The newest Fantastic Four movie disaster answers one question, but raises at least one other.
From the menorah conveniently planted in a background shot, we learn that Ben Grimm was indeed Jewish. But from all of the later scenes featuring The Thing, we find ourselves asking the question “Was Ben Grimm’s mohel a raving lunatic with gardening shears?”
This is because The Thing is naked throughout the movie. He didn’t even call Fin Fang Foom to borrow some undies. He should have. Then he would have had an excuse to walk out on this remarkably tedious motion picture. In this movie, The Thing has no, ahh, man-thing.
That wasn’t the worst part and, to be fair, it wasn’t the best part either. It was just as boring as the rest of this movie. There were worse elements. A story with so many holes you’d think you were driving down Manhattan’s FDR Highway. A lead cast that would have been better deployed in an adaptation of Power Pack. A Doctor Doom so poorly designed you’ll believe Galactus looked better in Rise of the Silver Surfer, the previous Fantastic Four film fiasco.
Worse still, and, actually the worst thing to happen in a superhero movie in over ten years…
Jack Kirby’s name was nowhere to be found!
Stan Lee was noted as an executive producer. This was a contractual honorific, so as far as I’m concerned neither Stan nor Jack were mentioned. They certainly were not credited with creating even the characters.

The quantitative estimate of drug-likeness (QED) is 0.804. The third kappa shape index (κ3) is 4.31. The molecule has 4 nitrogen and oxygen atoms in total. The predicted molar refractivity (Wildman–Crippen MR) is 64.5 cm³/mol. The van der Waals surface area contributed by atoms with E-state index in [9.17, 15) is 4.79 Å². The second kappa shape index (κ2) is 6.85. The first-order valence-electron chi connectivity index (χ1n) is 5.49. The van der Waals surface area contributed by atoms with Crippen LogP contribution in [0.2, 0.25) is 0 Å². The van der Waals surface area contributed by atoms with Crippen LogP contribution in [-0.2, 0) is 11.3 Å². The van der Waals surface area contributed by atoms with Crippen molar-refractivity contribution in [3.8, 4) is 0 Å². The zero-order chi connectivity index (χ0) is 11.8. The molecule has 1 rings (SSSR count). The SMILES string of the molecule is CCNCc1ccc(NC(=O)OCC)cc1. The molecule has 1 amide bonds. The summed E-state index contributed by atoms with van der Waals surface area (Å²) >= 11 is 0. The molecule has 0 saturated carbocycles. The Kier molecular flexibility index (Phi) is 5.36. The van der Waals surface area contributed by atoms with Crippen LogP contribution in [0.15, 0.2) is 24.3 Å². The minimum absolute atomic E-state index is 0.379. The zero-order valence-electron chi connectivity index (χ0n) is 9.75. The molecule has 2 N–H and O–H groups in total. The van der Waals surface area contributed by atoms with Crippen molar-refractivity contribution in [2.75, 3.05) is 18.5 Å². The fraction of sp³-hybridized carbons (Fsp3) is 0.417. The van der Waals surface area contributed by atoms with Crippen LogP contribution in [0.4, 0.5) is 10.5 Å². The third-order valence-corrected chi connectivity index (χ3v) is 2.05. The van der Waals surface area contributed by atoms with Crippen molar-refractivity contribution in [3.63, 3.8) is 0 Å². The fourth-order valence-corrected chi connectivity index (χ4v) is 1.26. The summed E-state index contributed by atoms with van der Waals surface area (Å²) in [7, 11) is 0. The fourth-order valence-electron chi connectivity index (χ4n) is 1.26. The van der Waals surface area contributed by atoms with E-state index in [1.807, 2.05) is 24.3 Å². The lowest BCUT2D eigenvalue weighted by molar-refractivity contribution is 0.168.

I have a special connection to the property. Fantastic Four #1 was the first Marvel comic I ever bought. Yes, that’s the first Fantastic Four #1. Didn’t you read last week’s column? Anyway, I had just turned 11 and I had never, ever read a comic book that was half as… fantastic. It strip-mined my sense of wonder. I reread it immediately. And then, I read it again.
O.K. So I’m a fanboy. They didn’t make this current Fantastic 4 movie (that’s how it’s spelled in the credits) for geriatric fanboys. They made this movie for people who have been shooting cocaine for a week and need something to put themselves to sleep. The best part of this movie was the popcorn and, like the movie, it was overpriced.
Here’s the plot: a bunch of kids invent a machine that causes the audience to immediately zone out. The end.
That Roger Corman-produced movie from a quarter century ago was Citizen Kane compared to this new waste of CGI. The Corman film is vastly superior in this release in at least one respect.
They never released that first, first Fantastic Four movie.
(Thanks to my pal Danny Fingeroth for letting me test some of this out on him.)